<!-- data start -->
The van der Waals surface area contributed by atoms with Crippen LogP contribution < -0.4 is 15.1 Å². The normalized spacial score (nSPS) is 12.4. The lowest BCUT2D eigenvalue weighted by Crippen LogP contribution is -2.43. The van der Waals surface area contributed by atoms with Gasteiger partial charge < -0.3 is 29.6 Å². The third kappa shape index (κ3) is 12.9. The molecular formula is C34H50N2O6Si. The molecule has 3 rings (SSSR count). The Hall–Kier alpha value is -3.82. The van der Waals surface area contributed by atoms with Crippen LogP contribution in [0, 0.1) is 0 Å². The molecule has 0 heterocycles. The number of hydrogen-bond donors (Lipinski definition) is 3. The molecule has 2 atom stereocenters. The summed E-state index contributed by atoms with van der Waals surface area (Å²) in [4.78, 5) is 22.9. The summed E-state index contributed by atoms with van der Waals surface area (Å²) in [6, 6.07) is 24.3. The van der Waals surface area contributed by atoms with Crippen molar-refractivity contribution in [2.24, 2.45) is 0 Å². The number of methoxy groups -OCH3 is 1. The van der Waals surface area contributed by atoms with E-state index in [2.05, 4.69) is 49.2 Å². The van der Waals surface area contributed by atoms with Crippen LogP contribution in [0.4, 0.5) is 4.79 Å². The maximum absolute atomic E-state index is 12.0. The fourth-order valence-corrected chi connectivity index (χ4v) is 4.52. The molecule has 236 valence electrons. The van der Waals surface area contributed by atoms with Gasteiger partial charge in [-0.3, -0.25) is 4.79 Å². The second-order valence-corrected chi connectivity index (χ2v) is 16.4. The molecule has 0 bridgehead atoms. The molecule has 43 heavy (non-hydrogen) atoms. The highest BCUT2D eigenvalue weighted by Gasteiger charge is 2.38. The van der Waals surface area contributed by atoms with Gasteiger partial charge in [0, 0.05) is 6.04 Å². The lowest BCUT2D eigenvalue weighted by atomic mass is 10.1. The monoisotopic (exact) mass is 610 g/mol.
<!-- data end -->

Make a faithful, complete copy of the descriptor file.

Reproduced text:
The van der Waals surface area contributed by atoms with Crippen LogP contribution < -0.4 is 15.1 Å². The normalized spacial score (nSPS) is 12.4. The lowest BCUT2D eigenvalue weighted by Crippen LogP contribution is -2.43. The van der Waals surface area contributed by atoms with Gasteiger partial charge < -0.3 is 29.6 Å². The third kappa shape index (κ3) is 12.9. The molecular formula is C34H50N2O6Si. The molecule has 3 rings (SSSR count). The Hall–Kier alpha value is -3.82. The van der Waals surface area contributed by atoms with Crippen LogP contribution in [0, 0.1) is 0 Å². The molecule has 0 heterocycles. The number of hydrogen-bond donors (Lipinski definition) is 3. The molecule has 2 atom stereocenters. The summed E-state index contributed by atoms with van der Waals surface area (Å²) in [4.78, 5) is 22.9. The summed E-state index contributed by atoms with van der Waals surface area (Å²) in [6, 6.07) is 24.3. The van der Waals surface area contributed by atoms with Crippen molar-refractivity contribution in [2.24, 2.45) is 0 Å². The number of methoxy groups -OCH3 is 1. The van der Waals surface area contributed by atoms with E-state index in [2.05, 4.69) is 49.2 Å². The van der Waals surface area contributed by atoms with Crippen LogP contribution in [0.4, 0.5) is 4.79 Å². The maximum absolute atomic E-state index is 12.0. The fourth-order valence-corrected chi connectivity index (χ4v) is 4.52. The molecule has 236 valence electrons. The van der Waals surface area contributed by atoms with Gasteiger partial charge in [-0.3, -0.25) is 4.79 Å². The second-order valence-corrected chi connectivity index (χ2v) is 16.4. The molecule has 0 bridgehead atoms. The molecule has 43 heavy (non-hydrogen) atoms. The highest BCUT2D eigenvalue weighted by Gasteiger charge is 2.38. The van der Waals surface area contributed by atoms with Gasteiger partial charge in [0, 0.05) is 6.04 Å². The lowest BCUT2D eigenvalue weighted by atomic mass is 10.1. The monoisotopic (exact) mass is 610 g/mol.